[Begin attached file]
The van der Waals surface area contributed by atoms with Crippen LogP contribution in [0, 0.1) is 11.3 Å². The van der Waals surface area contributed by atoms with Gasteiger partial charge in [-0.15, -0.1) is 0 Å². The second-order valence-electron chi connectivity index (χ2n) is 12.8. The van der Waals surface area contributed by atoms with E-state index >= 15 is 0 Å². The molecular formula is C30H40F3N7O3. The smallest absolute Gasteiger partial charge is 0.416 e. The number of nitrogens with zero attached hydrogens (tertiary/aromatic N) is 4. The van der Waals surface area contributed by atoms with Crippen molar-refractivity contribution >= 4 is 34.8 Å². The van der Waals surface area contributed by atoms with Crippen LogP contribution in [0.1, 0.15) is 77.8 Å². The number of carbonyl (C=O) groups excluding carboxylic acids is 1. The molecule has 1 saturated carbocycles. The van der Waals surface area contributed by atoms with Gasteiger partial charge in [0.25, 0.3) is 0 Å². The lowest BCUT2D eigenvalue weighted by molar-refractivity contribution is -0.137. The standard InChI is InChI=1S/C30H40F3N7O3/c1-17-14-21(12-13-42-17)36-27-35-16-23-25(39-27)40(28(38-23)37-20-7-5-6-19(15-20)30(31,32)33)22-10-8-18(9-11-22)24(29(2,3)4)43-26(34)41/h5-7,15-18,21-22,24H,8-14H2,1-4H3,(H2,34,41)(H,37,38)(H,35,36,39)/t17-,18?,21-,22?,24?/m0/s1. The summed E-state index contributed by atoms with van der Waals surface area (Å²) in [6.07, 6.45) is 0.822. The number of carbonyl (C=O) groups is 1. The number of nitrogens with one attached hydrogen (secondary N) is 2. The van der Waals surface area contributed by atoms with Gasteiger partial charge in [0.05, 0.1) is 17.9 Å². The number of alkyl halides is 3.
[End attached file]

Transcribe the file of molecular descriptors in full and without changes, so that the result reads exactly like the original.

The van der Waals surface area contributed by atoms with Crippen LogP contribution in [0, 0.1) is 11.3 Å². The van der Waals surface area contributed by atoms with Gasteiger partial charge in [-0.15, -0.1) is 0 Å². The second-order valence-electron chi connectivity index (χ2n) is 12.8. The van der Waals surface area contributed by atoms with E-state index >= 15 is 0 Å². The molecular formula is C30H40F3N7O3. The smallest absolute Gasteiger partial charge is 0.416 e. The number of nitrogens with zero attached hydrogens (tertiary/aromatic N) is 4. The van der Waals surface area contributed by atoms with Crippen molar-refractivity contribution >= 4 is 34.8 Å². The van der Waals surface area contributed by atoms with Crippen LogP contribution in [0.1, 0.15) is 77.8 Å². The number of carbonyl (C=O) groups excluding carboxylic acids is 1. The molecule has 1 saturated carbocycles. The van der Waals surface area contributed by atoms with Gasteiger partial charge in [0.25, 0.3) is 0 Å². The lowest BCUT2D eigenvalue weighted by molar-refractivity contribution is -0.137. The standard InChI is InChI=1S/C30H40F3N7O3/c1-17-14-21(12-13-42-17)36-27-35-16-23-25(39-27)40(28(38-23)37-20-7-5-6-19(15-20)30(31,32)33)22-10-8-18(9-11-22)24(29(2,3)4)43-26(34)41/h5-7,15-18,21-22,24H,8-14H2,1-4H3,(H2,34,41)(H,37,38)(H,35,36,39)/t17-,18?,21-,22?,24?/m0/s1. The summed E-state index contributed by atoms with van der Waals surface area (Å²) in [6.07, 6.45) is 0.822. The number of carbonyl (C=O) groups is 1. The number of nitrogens with one attached hydrogen (secondary N) is 2. The van der Waals surface area contributed by atoms with Gasteiger partial charge in [0.05, 0.1) is 17.9 Å². The number of alkyl halides is 3.